It’s kinda fun doing things the wrong way.
We’ve been having a lot of fun shooting with DSLRs, complaining the entire time about all the obstacles they present. Won’t someone come along and make a camera with a huge sensor, interchangeable lenses, and proper video features?
I’ve been a part of this complaining, but I don’t share the opinion of some that the challenge is easy, if only Canon or Nikon or whomever cared to rise to it. The line-skipping or binning issue is not simply a question of will or understanding — it’s an actual limitation of how fast data can be streamed off the back of the sensor itself. To pull a full 5616x3160 image off the 5D Mark II’s sensor every 24th of a second would likely require a much more expensive sensor and a method of dealing with the resultant heat. We can complain all we want, but we’re the beneficiaries of a glorious happy accident of “good enough” coupled with Canon’s years of experience hacking OK-looking movies off point-and-shoot sensors. The result is that we’re making sexy-looking video (just don’t look too close) with cameras that costs only a grand or two — and most of that cost is due to features we’re not even using.
Still, it seems to be obvious that what I predicted two years ago is true: It’s no longer OK for video camera manufacturers, whether they be Sony or Canon or RED, to make a video camera that doesn’t excite us emotionally. I added: Buttons and features and resolution charts just had their ass handed to them by sex appeal.
But can we have both? Panasonic says yes.
This is the AF100. A proper video camera that will presumably ace its test charts, and also sports a 4/3” sensor like the GH1 and GH2. Interchangeable lenses. XLR mic inputs. HDMI and SDI outputs. No aliasing. Waveform monitor and focus-assist peaking in the viewfinder. A viewfinder. Watch this video and/or read his detailed write-up — Barry Green does a much better job than I ever could of pimping this thing.
It’s easy to understand his enthusiasm — this is everything we’ve been wanting. Or is it?
When I tweeted about the availability of the AF100 for pre-order from B&H Photo, I got a couple of replies to the general effect of “but will the images hold up to those of the 5D?” Now, why would a person ask that? Obviously Panasonic has gone to great pains to emphasize that this is a camera for grown-ups, with no pixel binning or line skipping. They have repeatedly stated that their target is zero aliasing artifacts. Between this an all the other pro features of this camera, such as its focus and exposure aides and various gamma modes, there’s no reason to doubt that this camera will make superior images to the current crop of HDSLRs.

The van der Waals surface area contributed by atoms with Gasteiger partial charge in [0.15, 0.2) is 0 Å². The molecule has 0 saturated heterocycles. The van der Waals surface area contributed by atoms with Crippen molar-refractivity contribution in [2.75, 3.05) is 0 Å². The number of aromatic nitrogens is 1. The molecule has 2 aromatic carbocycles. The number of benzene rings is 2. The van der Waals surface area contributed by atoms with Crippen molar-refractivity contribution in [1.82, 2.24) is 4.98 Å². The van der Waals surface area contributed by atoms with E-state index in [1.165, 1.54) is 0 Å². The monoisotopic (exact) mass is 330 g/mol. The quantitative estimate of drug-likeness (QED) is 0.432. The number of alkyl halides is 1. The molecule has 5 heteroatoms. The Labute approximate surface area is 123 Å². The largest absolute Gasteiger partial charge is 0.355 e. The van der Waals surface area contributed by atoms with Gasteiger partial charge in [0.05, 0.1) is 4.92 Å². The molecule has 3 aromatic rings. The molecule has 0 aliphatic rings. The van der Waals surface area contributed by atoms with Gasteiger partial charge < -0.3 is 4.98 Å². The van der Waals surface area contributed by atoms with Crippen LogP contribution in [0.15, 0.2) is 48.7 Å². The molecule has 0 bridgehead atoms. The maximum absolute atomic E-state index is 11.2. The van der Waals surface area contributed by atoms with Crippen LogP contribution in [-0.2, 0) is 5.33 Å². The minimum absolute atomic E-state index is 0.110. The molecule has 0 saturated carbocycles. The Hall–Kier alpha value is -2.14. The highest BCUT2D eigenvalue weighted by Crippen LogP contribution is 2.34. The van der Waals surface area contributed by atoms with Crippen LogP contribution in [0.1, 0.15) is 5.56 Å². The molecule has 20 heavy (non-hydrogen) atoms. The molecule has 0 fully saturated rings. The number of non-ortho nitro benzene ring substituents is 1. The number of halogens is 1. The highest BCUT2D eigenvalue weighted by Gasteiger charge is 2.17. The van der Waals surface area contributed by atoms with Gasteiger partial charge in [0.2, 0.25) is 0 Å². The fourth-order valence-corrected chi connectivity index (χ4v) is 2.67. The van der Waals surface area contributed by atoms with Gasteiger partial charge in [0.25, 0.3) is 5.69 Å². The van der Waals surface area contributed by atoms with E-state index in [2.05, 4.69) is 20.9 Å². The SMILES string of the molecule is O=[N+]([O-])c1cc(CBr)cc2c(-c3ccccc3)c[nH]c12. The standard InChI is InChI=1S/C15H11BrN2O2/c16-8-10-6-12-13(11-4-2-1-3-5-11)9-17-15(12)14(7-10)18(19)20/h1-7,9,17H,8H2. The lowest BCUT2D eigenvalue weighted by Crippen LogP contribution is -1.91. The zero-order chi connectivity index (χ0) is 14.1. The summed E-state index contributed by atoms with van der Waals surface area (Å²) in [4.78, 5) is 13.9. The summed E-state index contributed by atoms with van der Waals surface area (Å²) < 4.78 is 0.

No reason? Oops, I meant to say three reasons. One artistic, one technical, and one marketplace reason.
First, the technical reason to doubt the AF100: its codec. The AF100 is an AVCHD camera. We’ve discussed this codec here before, and while opinions vary, few would argue that it is a professional codec. At 17mbps it cripples the GH1. At 24mbps, the maximum allowed by the format, will the images from the AF100 be “good enough?” That strikes me as a sad question to be asking about a $5,000 camera body with a mission statement of quality.
The marketplace reason has to do with the availability, cost and quality of lenses for the AF100, and how those issues meld with the camera’s unique features. A big part of the cost and advantage of a camera like the AF100 is sophisticated autofocus. Even with my Redrock Micro EyeSpy Deluxe rig and my Zacuto Z-Finder, I find shooting with my 5D and 7D to be laborious for the simple reason of focus. The idea that I could enjoy shallow depth of field with (occasionally, mind you) reliable, fingertip-on/off face-tracking autofocus is actually quite revolutionary. You might save enough money in follow-focus add-ons and blown takes that the AF100 could start looking less expensive than a kitted-out 7D.
But if you want to take advantage of this revolution, you must chose from Panasonic’s small selection of continuous-AF, video-optimized glass. Most of these lenses are zooms, and rather slow: